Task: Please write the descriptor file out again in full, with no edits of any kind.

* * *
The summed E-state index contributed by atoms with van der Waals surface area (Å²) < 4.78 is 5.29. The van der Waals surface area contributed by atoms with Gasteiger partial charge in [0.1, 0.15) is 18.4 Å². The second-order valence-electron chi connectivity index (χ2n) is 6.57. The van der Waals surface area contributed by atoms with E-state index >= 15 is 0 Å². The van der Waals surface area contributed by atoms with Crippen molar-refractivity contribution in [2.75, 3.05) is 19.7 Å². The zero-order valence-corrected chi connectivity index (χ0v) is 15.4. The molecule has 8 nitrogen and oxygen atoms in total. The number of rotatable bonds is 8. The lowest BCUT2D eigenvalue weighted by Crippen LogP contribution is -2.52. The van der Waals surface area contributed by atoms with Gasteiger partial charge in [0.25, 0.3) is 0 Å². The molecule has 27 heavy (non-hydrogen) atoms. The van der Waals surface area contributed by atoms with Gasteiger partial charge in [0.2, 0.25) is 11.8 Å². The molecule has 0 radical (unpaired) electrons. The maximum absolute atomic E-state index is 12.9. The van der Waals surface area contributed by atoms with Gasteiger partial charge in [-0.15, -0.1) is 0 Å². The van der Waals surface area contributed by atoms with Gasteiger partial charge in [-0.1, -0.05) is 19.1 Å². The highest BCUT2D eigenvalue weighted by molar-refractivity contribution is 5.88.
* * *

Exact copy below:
The summed E-state index contributed by atoms with van der Waals surface area (Å²) < 4.78 is 5.29. The van der Waals surface area contributed by atoms with Gasteiger partial charge in [0.1, 0.15) is 18.4 Å². The second-order valence-electron chi connectivity index (χ2n) is 6.57. The van der Waals surface area contributed by atoms with E-state index >= 15 is 0 Å². The van der Waals surface area contributed by atoms with Crippen molar-refractivity contribution in [2.75, 3.05) is 19.7 Å². The zero-order valence-corrected chi connectivity index (χ0v) is 15.4. The molecule has 8 nitrogen and oxygen atoms in total. The number of rotatable bonds is 8. The lowest BCUT2D eigenvalue weighted by Crippen LogP contribution is -2.52. The van der Waals surface area contributed by atoms with Gasteiger partial charge in [0.25, 0.3) is 0 Å². The molecule has 27 heavy (non-hydrogen) atoms. The van der Waals surface area contributed by atoms with Gasteiger partial charge in [0.2, 0.25) is 11.8 Å². The molecule has 0 radical (unpaired) electrons. The maximum absolute atomic E-state index is 12.9. The van der Waals surface area contributed by atoms with Gasteiger partial charge in [-0.15, -0.1) is 0 Å². The van der Waals surface area contributed by atoms with Gasteiger partial charge in [-0.1, -0.05) is 19.1 Å². The highest BCUT2D eigenvalue weighted by molar-refractivity contribution is 5.88.